Gov. Chris Christie will revive the stalled Xanadu amusement complex at the Meadowlands in northeastern New Jersey with the help of nearly $200 million of state financing.

The state and developer Triple Five Worldwide Development Co. LLC, which owns the Mall of America in Minnesota, reached an agreement last week. Officials are set to announce details of the development Tuesday morning, according to Maureen Bausch, executive vice president at Triple Five.

The project will be renamed American Dream/Meadowlands.

The developer plans to expand the site to three million square feet and include a theme park, water park, skating, and mini-golf in addition to the retail and dining components originally planned for the site.

The development also includes an indoor ski slope and theatres.

Triple Five also plans to revamp Xanadu’s colorful and multi-patterned exterior, which most residents view as an eyesore, according to a recent poll on the project.

The goal is to begin construction immediately and unveil the first phase of the development in fall 2013, Bausch said. Next to the development site is the New Meadowlands Stadium, where National Football League’s New York Giants and New York Jets play. The stadium will host the 2014 Super Bowl.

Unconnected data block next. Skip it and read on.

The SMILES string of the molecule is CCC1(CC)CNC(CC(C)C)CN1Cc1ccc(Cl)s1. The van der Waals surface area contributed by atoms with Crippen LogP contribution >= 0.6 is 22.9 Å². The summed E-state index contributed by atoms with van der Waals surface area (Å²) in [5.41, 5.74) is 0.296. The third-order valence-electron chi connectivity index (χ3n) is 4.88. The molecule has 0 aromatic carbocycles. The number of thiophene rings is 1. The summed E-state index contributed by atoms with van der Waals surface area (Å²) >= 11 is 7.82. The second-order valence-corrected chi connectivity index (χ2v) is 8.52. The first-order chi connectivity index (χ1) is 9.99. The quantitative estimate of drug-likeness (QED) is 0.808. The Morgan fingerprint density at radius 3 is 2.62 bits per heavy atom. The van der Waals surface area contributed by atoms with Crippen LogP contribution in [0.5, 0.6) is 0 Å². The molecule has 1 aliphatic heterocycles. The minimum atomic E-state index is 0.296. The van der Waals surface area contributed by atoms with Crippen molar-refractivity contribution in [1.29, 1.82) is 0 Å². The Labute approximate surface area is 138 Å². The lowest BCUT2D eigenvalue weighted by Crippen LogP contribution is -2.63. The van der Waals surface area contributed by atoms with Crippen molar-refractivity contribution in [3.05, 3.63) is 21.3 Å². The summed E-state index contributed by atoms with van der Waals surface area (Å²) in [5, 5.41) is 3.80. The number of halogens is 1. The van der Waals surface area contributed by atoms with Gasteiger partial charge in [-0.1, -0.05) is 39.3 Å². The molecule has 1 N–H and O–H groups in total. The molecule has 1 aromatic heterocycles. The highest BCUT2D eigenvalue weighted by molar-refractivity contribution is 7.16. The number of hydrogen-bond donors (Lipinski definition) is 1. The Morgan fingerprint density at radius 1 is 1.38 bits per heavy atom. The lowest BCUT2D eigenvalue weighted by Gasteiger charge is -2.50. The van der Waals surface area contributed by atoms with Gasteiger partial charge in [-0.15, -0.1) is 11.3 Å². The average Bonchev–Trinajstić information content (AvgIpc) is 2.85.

Triple Five will spend $1 billion to complete the project, according to a report in the New York Times. In addition, the state will extend $180 million to $200 million of low-interest financing and hand over future sales-tax revenues of a similar amount.

Bausch said it was too early to discuss the financing of the project. A spokesman for the governor did not respond to an e-mail requesting comment on possible state financing.

The state began the Xanadu project several years ago with a different developer. Financial trouble halted construction in 2009.

Canada-based Triple Five is developer and operator of other large-scale retail and entertainment facilities, including the 4.2-million-square-foot Mall of America and the 5.3 million square-foot West Edmonton Mall in Alberta, Canada. The developer believes it has the experience to make the long-delayed project a financial success.

“Certainly we understand these kinds of developments,” Bausch said. “We operate two of them and they are successful. We know what it takes financially to do it — what it takes from a merchandise mix and an entertainment mix — and how to make them profitable. That’s the absolute, number-one goal. That they’re an economic engine for the state and the region.”

Subscribe Now

Independent and authoritative analysis and perspective for the bond buying industry.

14-Day Free Trial

No credit card required. Complete access to articles, breaking news and industry data.